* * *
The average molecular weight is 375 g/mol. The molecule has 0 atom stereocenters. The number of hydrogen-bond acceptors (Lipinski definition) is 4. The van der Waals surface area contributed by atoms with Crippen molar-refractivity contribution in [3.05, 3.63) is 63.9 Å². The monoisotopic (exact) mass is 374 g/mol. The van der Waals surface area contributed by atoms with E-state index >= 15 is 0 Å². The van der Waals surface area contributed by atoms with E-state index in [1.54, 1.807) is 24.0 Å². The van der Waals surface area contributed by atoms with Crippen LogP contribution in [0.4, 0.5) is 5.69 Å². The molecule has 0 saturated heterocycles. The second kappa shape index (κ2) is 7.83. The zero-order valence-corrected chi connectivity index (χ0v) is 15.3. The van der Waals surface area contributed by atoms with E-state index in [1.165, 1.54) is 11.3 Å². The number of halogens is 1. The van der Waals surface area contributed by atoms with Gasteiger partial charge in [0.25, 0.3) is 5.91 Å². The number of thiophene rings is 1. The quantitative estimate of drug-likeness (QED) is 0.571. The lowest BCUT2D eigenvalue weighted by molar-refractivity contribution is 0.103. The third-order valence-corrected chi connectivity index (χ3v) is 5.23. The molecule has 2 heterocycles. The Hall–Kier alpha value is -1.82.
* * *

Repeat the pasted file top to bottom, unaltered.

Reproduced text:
The average molecular weight is 375 g/mol. The molecule has 0 atom stereocenters. The number of hydrogen-bond acceptors (Lipinski definition) is 4. The van der Waals surface area contributed by atoms with Crippen molar-refractivity contribution in [3.05, 3.63) is 63.9 Å². The monoisotopic (exact) mass is 374 g/mol. The van der Waals surface area contributed by atoms with E-state index >= 15 is 0 Å². The van der Waals surface area contributed by atoms with E-state index in [1.54, 1.807) is 24.0 Å². The van der Waals surface area contributed by atoms with Crippen LogP contribution in [0.4, 0.5) is 5.69 Å². The molecule has 0 saturated heterocycles. The second kappa shape index (κ2) is 7.83. The zero-order valence-corrected chi connectivity index (χ0v) is 15.3. The van der Waals surface area contributed by atoms with E-state index in [1.165, 1.54) is 11.3 Å². The number of halogens is 1. The van der Waals surface area contributed by atoms with Gasteiger partial charge in [0.25, 0.3) is 5.91 Å². The number of thiophene rings is 1. The quantitative estimate of drug-likeness (QED) is 0.571. The lowest BCUT2D eigenvalue weighted by molar-refractivity contribution is 0.103. The third-order valence-corrected chi connectivity index (χ3v) is 5.23. The molecule has 2 heterocycles. The Hall–Kier alpha value is -1.82.